Minimally invasive plate osteosynthesis (MIPO) has been accepted as a biological approach for fracture management. The technique has evolved, and it has recently been used for humeral shaft fractures and evaluated in a cadaveric study.1,2
Several clinical studies using different approaches, including implants and surfaces fixed with a plate, have been reported.3–6
However, there are still concerns about injury to the muscles, tendons, and neurovascular structures with these new techniques.1,4,7
These complications may occur due to the anatomical characteristics of the humerus and surrounding soft tissues, and the risk may be increased when a longer straight plate is used.8,9
Materials and Methods
Approval was obtained from the institutional review board of ethics, and informed consent was obtained from patients. From March 2007 to February 2012, twelve consecutive patients with an acute displaced metadiaphyseal fracture of the proximal and middle humeral shaft were treated using the MIPO procedure with a helical plate. Indications for this technique included acute displacement, either comminuted or segmental, involving fracture of the proximal and/or middle third humeral shaft (AO/OTA classification 12: C1, C2, and C3). Transverse or short oblique proximal or middle third fractures (A and B), which could be fixed by nail or conventional plate fixation after open reduction, were not indicated. Other exclusion criteria were open fractures, pathologic fractures, nonunion, and fracture associated with radial nerve injury. A single surgeon (J.-G.M.) in 1 center performed all surgeries.
The patients were 5 men and 7 women with an average age of 58.8 years (range, 37–74 years). The dominant extremity was involved in 7 patients, and all fractures were unilateral. The mechanism of injury was a traffic accident in 7 patients, fall from a standing height in 4 patients, and fall from steps in 1 patient. One patient had an associated proximal tibia fracture. According to the AO/OTA classification, 5 patients had a C1 fracture, 1 had C2, and 7 had C3. All fractures were fixed using a narrow 4.5/5.0-mm locking compression plate with 12 holes or a long Proximal Humeral Internal Locking System (PHILOS; Synthes, Paoli, Pennsylvania) plate with 10 holes; these plates were twisted in a helical shape. All patients were followed until the fracture was healed. Regular follow-up was performed at 1, 2, 3, 4, and 6 months and 1 year. Follow-up was continued after this period if necessary. At each follow-up, radiographs were obtained to assess the status of the fracture union, and shoulder and elbow function was evaluated. Union was defined as cortical continuity or bridging callus in 3 of the 4 cortices on anteroposterior and lateral humeral radiographs and the absence of pain. Functional outcomes were assessed using the Constant-Murley score12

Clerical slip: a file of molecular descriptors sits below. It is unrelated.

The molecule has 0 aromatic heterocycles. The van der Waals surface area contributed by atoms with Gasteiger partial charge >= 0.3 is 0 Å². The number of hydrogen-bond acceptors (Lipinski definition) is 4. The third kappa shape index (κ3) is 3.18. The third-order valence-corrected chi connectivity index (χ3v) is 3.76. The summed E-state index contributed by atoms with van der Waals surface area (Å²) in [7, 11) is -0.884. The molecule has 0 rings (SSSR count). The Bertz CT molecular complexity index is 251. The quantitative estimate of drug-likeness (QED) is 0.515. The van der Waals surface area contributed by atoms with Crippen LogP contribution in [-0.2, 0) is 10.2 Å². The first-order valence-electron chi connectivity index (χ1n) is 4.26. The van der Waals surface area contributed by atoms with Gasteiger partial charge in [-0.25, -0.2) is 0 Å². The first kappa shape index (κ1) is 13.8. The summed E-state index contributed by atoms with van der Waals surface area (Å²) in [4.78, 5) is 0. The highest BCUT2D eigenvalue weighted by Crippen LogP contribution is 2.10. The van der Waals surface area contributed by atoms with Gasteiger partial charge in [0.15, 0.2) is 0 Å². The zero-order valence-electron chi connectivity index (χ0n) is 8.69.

for the shoulder and the Mayo Elbow Performance Score (MEPS)13
for the elbow at final follow-up (Table
Patient Demographics and Outcomes
All patients were placed in the supine position under general anesthesia. The upper limb was positioned on a radiolucent table. The limb was abducted to help in reduction and to obtain anteroposterior and lateral views using an image intensifier. A long locking compression plate (a narrow 4.5/5.0-mm locking compression plate with 12 holes or a long PHILOS plate with 10 holes) was contoured preoperatively using a cadaveric dry humerus as a template. The proximal part of the plate required no contouring. The middle part of the plate was twisted to correspond to the mid-shaft of the humerus. Gradual twisting was performed so that the distal part would lie on the anteromedial surface of the humerus.